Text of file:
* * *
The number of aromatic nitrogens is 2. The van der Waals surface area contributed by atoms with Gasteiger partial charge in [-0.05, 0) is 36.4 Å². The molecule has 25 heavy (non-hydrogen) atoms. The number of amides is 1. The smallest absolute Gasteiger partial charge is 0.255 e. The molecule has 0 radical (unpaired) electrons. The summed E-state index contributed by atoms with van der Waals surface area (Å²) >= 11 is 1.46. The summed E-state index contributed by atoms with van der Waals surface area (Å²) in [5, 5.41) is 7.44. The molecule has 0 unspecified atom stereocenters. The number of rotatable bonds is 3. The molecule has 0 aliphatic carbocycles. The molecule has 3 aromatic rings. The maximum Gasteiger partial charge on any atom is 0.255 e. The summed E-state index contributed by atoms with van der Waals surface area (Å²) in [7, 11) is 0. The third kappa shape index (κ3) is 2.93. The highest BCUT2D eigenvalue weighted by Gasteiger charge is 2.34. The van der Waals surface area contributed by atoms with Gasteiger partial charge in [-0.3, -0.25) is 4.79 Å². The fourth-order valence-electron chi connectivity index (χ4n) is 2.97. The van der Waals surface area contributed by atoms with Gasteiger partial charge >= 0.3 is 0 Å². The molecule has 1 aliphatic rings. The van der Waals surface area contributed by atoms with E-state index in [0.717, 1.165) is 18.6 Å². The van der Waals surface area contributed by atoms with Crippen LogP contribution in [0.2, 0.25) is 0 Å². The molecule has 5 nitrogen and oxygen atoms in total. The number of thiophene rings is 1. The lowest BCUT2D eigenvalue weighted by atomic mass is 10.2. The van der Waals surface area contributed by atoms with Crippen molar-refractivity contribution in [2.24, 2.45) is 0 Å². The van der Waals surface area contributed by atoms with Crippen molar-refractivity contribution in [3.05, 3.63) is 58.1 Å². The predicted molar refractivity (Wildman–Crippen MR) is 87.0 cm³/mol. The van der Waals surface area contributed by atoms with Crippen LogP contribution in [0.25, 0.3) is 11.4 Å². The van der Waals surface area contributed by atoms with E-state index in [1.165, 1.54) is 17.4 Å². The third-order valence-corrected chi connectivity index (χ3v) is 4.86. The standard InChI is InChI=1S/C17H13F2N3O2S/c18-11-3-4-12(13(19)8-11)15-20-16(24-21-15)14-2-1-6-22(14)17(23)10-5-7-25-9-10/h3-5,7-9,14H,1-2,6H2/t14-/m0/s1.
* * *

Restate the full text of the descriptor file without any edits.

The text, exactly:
The number of aromatic nitrogens is 2. The van der Waals surface area contributed by atoms with Gasteiger partial charge in [-0.05, 0) is 36.4 Å². The molecule has 25 heavy (non-hydrogen) atoms. The number of amides is 1. The smallest absolute Gasteiger partial charge is 0.255 e. The molecule has 0 radical (unpaired) electrons. The summed E-state index contributed by atoms with van der Waals surface area (Å²) >= 11 is 1.46. The summed E-state index contributed by atoms with van der Waals surface area (Å²) in [5, 5.41) is 7.44. The molecule has 0 unspecified atom stereocenters. The number of rotatable bonds is 3. The molecule has 0 aliphatic carbocycles. The molecule has 3 aromatic rings. The maximum Gasteiger partial charge on any atom is 0.255 e. The summed E-state index contributed by atoms with van der Waals surface area (Å²) in [7, 11) is 0. The third kappa shape index (κ3) is 2.93. The highest BCUT2D eigenvalue weighted by Gasteiger charge is 2.34. The van der Waals surface area contributed by atoms with Gasteiger partial charge in [-0.3, -0.25) is 4.79 Å². The fourth-order valence-electron chi connectivity index (χ4n) is 2.97. The van der Waals surface area contributed by atoms with Gasteiger partial charge >= 0.3 is 0 Å². The molecule has 1 aliphatic rings. The van der Waals surface area contributed by atoms with E-state index in [0.717, 1.165) is 18.6 Å². The van der Waals surface area contributed by atoms with Crippen LogP contribution in [0.2, 0.25) is 0 Å². The molecule has 5 nitrogen and oxygen atoms in total. The number of thiophene rings is 1. The lowest BCUT2D eigenvalue weighted by atomic mass is 10.2. The van der Waals surface area contributed by atoms with Crippen molar-refractivity contribution in [2.24, 2.45) is 0 Å². The van der Waals surface area contributed by atoms with Crippen molar-refractivity contribution in [3.05, 3.63) is 58.1 Å². The predicted molar refractivity (Wildman–Crippen MR) is 87.0 cm³/mol. The van der Waals surface area contributed by atoms with Crippen LogP contribution in [0.25, 0.3) is 11.4 Å². The van der Waals surface area contributed by atoms with E-state index in [1.165, 1.54) is 17.4 Å². The third-order valence-corrected chi connectivity index (χ3v) is 4.86. The standard InChI is InChI=1S/C17H13F2N3O2S/c18-11-3-4-12(13(19)8-11)15-20-16(24-21-15)14-2-1-6-22(14)17(23)10-5-7-25-9-10/h3-5,7-9,14H,1-2,6H2/t14-/m0/s1.